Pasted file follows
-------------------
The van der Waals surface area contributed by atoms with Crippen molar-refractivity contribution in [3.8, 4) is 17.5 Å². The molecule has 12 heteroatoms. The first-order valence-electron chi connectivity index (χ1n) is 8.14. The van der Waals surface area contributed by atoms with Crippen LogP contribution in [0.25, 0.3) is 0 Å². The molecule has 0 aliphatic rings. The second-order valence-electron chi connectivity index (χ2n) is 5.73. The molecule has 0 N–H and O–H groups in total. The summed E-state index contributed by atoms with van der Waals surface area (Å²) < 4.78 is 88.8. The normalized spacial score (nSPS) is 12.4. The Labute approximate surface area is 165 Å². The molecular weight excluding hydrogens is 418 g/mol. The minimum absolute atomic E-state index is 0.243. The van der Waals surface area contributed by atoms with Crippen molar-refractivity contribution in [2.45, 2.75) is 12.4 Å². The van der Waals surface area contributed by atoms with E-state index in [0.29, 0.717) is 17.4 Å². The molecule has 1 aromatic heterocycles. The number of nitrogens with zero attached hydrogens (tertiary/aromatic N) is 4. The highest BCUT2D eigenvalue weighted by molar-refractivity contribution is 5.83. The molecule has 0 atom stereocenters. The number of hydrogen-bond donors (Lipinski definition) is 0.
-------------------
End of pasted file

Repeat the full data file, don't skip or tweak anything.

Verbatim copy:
The van der Waals surface area contributed by atoms with Crippen molar-refractivity contribution in [3.8, 4) is 17.5 Å². The molecule has 12 heteroatoms. The first-order valence-electron chi connectivity index (χ1n) is 8.14. The van der Waals surface area contributed by atoms with Crippen LogP contribution in [0.25, 0.3) is 0 Å². The molecule has 0 aliphatic rings. The second-order valence-electron chi connectivity index (χ2n) is 5.73. The molecule has 0 N–H and O–H groups in total. The summed E-state index contributed by atoms with van der Waals surface area (Å²) < 4.78 is 88.8. The normalized spacial score (nSPS) is 12.4. The Labute approximate surface area is 165 Å². The molecular weight excluding hydrogens is 418 g/mol. The minimum absolute atomic E-state index is 0.243. The van der Waals surface area contributed by atoms with Crippen molar-refractivity contribution in [2.45, 2.75) is 12.4 Å². The van der Waals surface area contributed by atoms with E-state index in [0.29, 0.717) is 17.4 Å². The molecule has 1 aromatic heterocycles. The number of nitrogens with zero attached hydrogens (tertiary/aromatic N) is 4. The highest BCUT2D eigenvalue weighted by molar-refractivity contribution is 5.83. The molecule has 0 atom stereocenters. The number of hydrogen-bond donors (Lipinski definition) is 0.